Chapter X.

6 Oct

A shout came from the entrance to the tent. “Get out of there, if you don’t want to be killed!”

David and Sara both turned around. The bright glare of a handheld lantern momentarily blinded them.

“Get all those people out of the tent!” bellowed a second voice.

“Grab the witch!” screamed someone.

Thick shapes rushed into the tent, going for Baba Nara. The latter put up no resistance, surrendering with resignation to the gang of muscular males taking control over her. Two of the strangers, one on each side, lifted her and carried away the bundle dressed in black.

David threw his right arm at one of the attackers, but was thrown backwards by a third man who had come into the tent. Half a dozen figures were now inside the sheltering canvas. There was nothing to be done against them, brute force was in the hands of the invaders who now took away Baba Nara.

Sara screamed in terror. “Bring her back! Set her free!” Her eyes blazed like hot coals as she followed behind the abductors.

David suddenly took hold of her by the arms.

“Calm down, Sara!” he whispered. “We must maintain self-control and get to the police as soon as possible.”

The gang of men was all of a sudden gone.

Klimov led Sara back to her chair and made her sit down.

“I will try to catch up and follow those thugs,” he told her as calmly as he could under the circumstances. “Do you think you can find a security guard and make contact with the police? I must find out who those people are and where they are taking Baba Nara.”

Sara looked up into his eyes. Her own were bursting with torrents of tears.

“I think that I know, David,” she moaned.

“You know?” His hands began to shake with delayed shock.

“They are the enemies of the House of Razum,” she explained with difficulty. “Their goal is to drive under all independent psychic activity, whatever its form or persons involved. They want only their own kind of telepathy to exist.”

David gasped for breath. “Will they hurt her?”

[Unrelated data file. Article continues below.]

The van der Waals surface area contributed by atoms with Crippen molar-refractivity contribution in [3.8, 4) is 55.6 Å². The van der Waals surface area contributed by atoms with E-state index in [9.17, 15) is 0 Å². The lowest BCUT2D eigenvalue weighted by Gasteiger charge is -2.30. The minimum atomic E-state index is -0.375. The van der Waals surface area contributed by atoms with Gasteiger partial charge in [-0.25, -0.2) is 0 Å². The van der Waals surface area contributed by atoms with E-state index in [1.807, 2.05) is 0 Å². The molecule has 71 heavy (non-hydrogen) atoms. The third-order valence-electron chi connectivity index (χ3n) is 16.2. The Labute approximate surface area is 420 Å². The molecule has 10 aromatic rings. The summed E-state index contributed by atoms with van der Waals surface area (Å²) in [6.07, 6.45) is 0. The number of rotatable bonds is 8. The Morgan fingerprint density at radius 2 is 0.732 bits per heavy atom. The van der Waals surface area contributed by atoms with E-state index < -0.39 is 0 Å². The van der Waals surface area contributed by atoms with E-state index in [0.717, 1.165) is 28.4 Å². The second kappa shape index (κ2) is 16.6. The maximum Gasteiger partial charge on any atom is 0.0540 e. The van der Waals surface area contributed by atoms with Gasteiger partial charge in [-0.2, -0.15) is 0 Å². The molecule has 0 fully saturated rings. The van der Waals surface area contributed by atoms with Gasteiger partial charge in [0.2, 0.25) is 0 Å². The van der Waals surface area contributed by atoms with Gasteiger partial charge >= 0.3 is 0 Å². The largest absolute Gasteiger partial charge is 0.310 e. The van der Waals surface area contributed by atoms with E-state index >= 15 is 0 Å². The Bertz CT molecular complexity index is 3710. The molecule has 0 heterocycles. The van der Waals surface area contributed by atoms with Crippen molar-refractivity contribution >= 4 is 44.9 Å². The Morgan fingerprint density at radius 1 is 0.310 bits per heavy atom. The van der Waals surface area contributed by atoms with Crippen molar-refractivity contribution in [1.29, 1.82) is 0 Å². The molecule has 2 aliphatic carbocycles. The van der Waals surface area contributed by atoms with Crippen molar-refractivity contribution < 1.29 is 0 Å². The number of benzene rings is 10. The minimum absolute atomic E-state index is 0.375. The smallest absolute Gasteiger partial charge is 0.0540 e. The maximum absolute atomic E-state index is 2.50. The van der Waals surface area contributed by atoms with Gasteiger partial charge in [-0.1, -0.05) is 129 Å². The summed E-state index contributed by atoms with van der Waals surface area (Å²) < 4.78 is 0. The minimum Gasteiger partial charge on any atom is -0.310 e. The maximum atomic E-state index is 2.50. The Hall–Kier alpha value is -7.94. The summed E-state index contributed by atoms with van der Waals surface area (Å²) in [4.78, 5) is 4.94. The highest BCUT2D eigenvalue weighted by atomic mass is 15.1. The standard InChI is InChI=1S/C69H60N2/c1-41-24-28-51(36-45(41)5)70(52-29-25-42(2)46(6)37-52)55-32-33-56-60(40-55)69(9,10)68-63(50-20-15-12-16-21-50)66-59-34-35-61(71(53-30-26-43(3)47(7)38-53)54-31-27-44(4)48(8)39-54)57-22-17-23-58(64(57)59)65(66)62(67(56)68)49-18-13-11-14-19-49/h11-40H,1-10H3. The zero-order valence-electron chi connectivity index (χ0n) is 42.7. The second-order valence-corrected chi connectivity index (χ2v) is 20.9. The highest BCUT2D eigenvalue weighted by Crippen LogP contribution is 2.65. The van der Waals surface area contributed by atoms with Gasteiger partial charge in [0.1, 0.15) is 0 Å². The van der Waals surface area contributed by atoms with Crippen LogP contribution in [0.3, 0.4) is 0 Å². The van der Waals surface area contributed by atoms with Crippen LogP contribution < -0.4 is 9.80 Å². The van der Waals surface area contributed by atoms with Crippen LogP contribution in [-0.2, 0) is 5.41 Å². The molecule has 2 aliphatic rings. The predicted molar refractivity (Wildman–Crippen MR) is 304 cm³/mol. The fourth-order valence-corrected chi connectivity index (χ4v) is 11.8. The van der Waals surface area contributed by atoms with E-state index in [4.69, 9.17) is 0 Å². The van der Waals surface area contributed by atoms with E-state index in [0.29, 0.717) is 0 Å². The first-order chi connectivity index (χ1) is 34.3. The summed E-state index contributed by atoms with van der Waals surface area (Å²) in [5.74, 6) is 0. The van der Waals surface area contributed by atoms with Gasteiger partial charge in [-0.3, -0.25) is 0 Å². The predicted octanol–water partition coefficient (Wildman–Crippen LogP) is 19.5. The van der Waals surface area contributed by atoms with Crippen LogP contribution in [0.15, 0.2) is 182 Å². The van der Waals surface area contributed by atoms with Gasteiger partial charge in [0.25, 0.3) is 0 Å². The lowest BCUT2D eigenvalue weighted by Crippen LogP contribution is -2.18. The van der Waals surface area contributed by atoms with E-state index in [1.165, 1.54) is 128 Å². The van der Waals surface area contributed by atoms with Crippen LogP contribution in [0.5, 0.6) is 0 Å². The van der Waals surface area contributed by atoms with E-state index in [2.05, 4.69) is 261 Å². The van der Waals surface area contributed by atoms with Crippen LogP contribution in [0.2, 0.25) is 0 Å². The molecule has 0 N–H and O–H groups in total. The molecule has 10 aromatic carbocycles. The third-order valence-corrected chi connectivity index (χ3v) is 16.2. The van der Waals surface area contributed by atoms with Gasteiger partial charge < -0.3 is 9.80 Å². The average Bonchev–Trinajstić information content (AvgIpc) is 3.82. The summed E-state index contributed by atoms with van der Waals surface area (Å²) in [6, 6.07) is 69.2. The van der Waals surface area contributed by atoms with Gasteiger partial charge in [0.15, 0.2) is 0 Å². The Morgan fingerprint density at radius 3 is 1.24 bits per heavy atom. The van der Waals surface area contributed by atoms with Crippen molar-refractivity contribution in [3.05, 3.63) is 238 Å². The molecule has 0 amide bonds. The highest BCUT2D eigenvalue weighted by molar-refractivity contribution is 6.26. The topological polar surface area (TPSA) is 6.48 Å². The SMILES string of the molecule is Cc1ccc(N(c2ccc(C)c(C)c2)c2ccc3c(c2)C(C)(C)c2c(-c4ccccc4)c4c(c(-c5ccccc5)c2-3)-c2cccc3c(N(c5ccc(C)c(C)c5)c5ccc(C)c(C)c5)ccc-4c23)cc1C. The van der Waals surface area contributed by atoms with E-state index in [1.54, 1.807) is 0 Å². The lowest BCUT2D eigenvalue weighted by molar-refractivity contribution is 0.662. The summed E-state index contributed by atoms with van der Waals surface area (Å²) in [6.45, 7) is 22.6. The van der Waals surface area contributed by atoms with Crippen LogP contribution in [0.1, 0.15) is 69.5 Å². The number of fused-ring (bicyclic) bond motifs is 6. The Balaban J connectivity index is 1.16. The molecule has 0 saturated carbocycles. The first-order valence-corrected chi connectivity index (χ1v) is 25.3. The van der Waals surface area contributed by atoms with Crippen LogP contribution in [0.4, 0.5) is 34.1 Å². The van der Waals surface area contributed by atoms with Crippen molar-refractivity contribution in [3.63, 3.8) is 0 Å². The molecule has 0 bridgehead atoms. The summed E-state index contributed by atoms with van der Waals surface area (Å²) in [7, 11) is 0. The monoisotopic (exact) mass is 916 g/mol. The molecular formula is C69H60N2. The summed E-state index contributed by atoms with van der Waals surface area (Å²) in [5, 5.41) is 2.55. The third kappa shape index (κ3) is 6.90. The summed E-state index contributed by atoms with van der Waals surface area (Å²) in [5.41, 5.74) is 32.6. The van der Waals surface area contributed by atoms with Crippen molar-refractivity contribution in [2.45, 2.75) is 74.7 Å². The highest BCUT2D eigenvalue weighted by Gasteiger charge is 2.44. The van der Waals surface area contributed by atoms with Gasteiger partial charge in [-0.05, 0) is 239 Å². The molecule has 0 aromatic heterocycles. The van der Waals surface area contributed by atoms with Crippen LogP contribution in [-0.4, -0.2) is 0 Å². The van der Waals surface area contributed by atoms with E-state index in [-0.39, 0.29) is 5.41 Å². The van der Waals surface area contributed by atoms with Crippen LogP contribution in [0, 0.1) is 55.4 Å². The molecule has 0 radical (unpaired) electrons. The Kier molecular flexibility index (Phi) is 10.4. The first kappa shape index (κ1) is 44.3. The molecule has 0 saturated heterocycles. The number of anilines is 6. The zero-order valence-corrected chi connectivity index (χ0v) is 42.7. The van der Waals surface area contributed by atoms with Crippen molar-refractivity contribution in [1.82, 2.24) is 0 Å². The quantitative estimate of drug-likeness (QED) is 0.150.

“That is a possibility,” she wept. “They wish to frighten Baba Nara out of continuing to give her psychic consultations here at Venera Park.”

“But why?” pleaded Klimov. “How can a little old woman be a danger to their conventional form of telepathy?”

Sara rose to her feet. “Our enemies wish to clean out all those who might bring public disgrace to the Psychic Tsekh. Tonight, the target is weak and defenseless Baba Nara. In days to come, it will be the House of Razum and all of its adherents.”

“That must not be allowed,” mumbled David with anger.

The two watched a crowd gathering near the gate into Venera Park.

“Baba Nara must be there,” fearfully said Sara. “Let’s go see what is going on.”

David led her to where a large group of men, women, and children had congregated. “I cannot see anything,” she said in frustration as they approached the scene. Dozens of human bodies stood in their way.

A voice called out from behind David and Sara. “Make way! Medicals coming through!”

Four figures in cerulean blue passed into the crowd near the pair. Two of them carried a transparent plastic stretcher bag.

“It’s Baba Nara,” shouted Sara with consternation. “I can see her face. They have her stuffed into a body sack.”

This was proven correct when, in a few seconds, an emergency team emerged from the crowd of spectators. Wrapped in their transportation container was the old fortune-teller and character reader. Her face was as pale as marble, with splotches of red blood at both ends of her mouth.

Sara drew close as the medicals passed by with their wounded load. They were headed for their electro-carrier. David, taken by surprise, followed a step behind Sara.

“She is my grandmother,” lied the young psychic. “Let me ride along with her.”

The chief of the medical team spoke directly to Sara. “Get in the carrier with us.”

The four young men lifted the stretcher bag into the rear of their vehicle.

The leader helped Sara climb in on the side. “Sit down in front,” he told her.

“I must go along with my sister,” yelled David, standing behind them.

“Climb in, then,” cried out one of the medicals from the rear door. “We have no time to lose.”

The door was soon slammed shut. “Let’s hurry to Yaroslavl Emergency,” shouted the team chief to the driver in front.

David and Sara sat beside each other in a corner, watching as a medical placed an oxygen tube into the mouth of Baba Nara. Another placed a magnetic reinforcer near the old woman’s heart.

As the vehicle sped away from Venera Park, the emergency crew administered diagnostic waves to parts of her body with nanodevices.

Neither of the Moscovites dared ask how serious was the condition of the aged victim of violent attack.